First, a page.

NAPIER: Well, remember that when the president was elected we were captioning the idea of a wall as being 30-feet high of concrete going 2,000 linear miles on the border. That somehow if we did that one thing, the problem would be solved. Well that, in fact, is a medieval solution to a modern problem, so I stand by that statement.
But that’s not what the president is saying now. The president’s plan has in it a 236 miles of additional physical barriers. In those areas that are the most vulnerable, primarily the Rio Grande Valley in Texas. And he’s going to support that with technology and human resources and other changes to the immigration system. More support for the address of immigration issues. More technology at the ports of entry.
So, the problem is we hear the words—and if I could just remove from our vernacular these two words and have nobody ever say them ever again, I would be happy—”the wall.” Let’s never say that again, because as soon as you say that, people on all sides of the issue stop listening. I do not support a wall going 2,000 miles on the international border because a wall that’s not monitored, a wall that’s not maintained, a wall that’s not enforced is only an impediment. It’s a nuisance.
So you’re still going to have to support it with technology and human resources, and that’s what the president’s talking about. It’s not “the wall.” If you listen to his plan, it includes much, much more than that. It’s a much more thoughtful approach.
And people might fault the president for some things he said early on. But I’ll tell you having become a sheriff, there’s not a manual that comes with this job. You learn. And I suspect being president is very similar. You learn as you go and you hear input from experts and then you modify your positions as you go along. And I think the president has done that, and that’s why I support his current position.
EICHER: Well, now, as I said at the beginning, you’ve been involved in this for three decades now, in law enforcement. You have seen that immigration has been an ongoing issue. Do you have the sense that our leaders will be able to solve this in a long-term sort of way?
NAPIER: Well, I’d like to believe in my country. We’re the country that put somebody on the moon. We’re the country that won World War II. We’re the country that survived a very divisive and damaging Civil War to become a better nation. You want to tell me that we can’t fix this? I reject that summarily. And so I do believe this can be solved, and I don’t believe it’s as complex as people make it out to be at all.
EICHER: Well, of course we have the benefit of history, the benefit of experience to see how we solve these insurmountable problems. I mean, in terms of putting a man on the moon, we know that takes rocket science. We don’t, maybe, know how to solve the immigration crisis. But I wonder, in broad strokes, what would do you think it looks like?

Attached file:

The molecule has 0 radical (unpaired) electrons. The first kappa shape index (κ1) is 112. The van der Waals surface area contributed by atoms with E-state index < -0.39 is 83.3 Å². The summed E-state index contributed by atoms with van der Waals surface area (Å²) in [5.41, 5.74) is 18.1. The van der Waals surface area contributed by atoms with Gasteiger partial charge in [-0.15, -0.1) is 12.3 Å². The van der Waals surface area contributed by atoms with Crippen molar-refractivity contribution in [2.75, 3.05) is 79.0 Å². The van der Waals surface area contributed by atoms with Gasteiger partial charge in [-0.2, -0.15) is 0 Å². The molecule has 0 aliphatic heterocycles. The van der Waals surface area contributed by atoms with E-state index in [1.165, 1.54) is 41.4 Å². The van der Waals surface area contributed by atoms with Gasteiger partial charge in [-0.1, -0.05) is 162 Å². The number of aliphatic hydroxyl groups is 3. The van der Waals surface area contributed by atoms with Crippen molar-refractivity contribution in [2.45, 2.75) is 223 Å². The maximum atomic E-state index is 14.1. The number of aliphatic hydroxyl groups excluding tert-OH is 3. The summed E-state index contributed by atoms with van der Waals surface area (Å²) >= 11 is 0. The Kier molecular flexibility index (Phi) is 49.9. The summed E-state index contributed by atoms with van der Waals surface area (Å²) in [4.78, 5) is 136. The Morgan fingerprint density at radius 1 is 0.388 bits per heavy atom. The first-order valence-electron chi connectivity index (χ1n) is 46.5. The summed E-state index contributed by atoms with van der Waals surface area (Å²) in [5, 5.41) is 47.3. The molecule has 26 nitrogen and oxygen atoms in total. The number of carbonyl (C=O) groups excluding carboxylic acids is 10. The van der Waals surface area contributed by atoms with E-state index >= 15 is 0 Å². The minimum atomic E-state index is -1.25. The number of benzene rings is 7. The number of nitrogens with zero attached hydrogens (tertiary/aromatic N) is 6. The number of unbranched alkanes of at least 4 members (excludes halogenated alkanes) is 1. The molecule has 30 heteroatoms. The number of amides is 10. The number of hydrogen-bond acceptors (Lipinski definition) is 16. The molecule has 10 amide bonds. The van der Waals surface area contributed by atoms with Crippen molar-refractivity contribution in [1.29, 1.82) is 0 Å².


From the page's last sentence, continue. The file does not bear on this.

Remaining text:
NAPIER: Well, I think the first thing you do is take care of the immediate problem and that’s provide security on our Southern border. We need to have complete, operational control over our Southern border.
And then you’re going to have to look at what we do with the 11 or 14 million—pick a number—number of people who are in this country without proper documentation.
And then we have to overhaul the immigration system in a way that makes it easier for people in parts of the world that are facing challenges that you and I cannot understand. That’s what pulls on my heartstrings as a Christian is there are people in El Salvador, Guatemala, Honduras, other parts of the world that are facing challenges we can’t imagine. We have a roof over our head. We have food in our stomachs. We live in a relatively safe part of the world. There are other people who don’t enjoy any of that. And they just want to come here for a better life. And we need to make that easier and more rational…
We had a great leader in John F. Kennedy who said we don’t do these things because they’re easy, we do them because they’re hard. And he said in 10 years we’ll put a man on the moon. Remember that the technology at the time was so antiquated that that seemed like such an impossibility from a hard science standpoint to do that. But we did it. This country has a great capacity to do good when it stops engaging in the silliness which we’re currently engaged in.
EICHER: Sheriff, I’ve enjoyed talking with you today and I hope we can check back in maybe in a few weeks, maybe a month, to see whether we’ve made some progress.
NAPIER: I would be happy to do so. Obviously I have a great passion for this. I care about my county, but moreover my country. And we need to put rational voices out there and solve difficult problems for the betterment of the American people. And we need to force that issue.
EICHER: Mark Napier is the sheriff of Pima County, Arizona. Sheriff, thank you for your time today.
NAPIER: Thank you.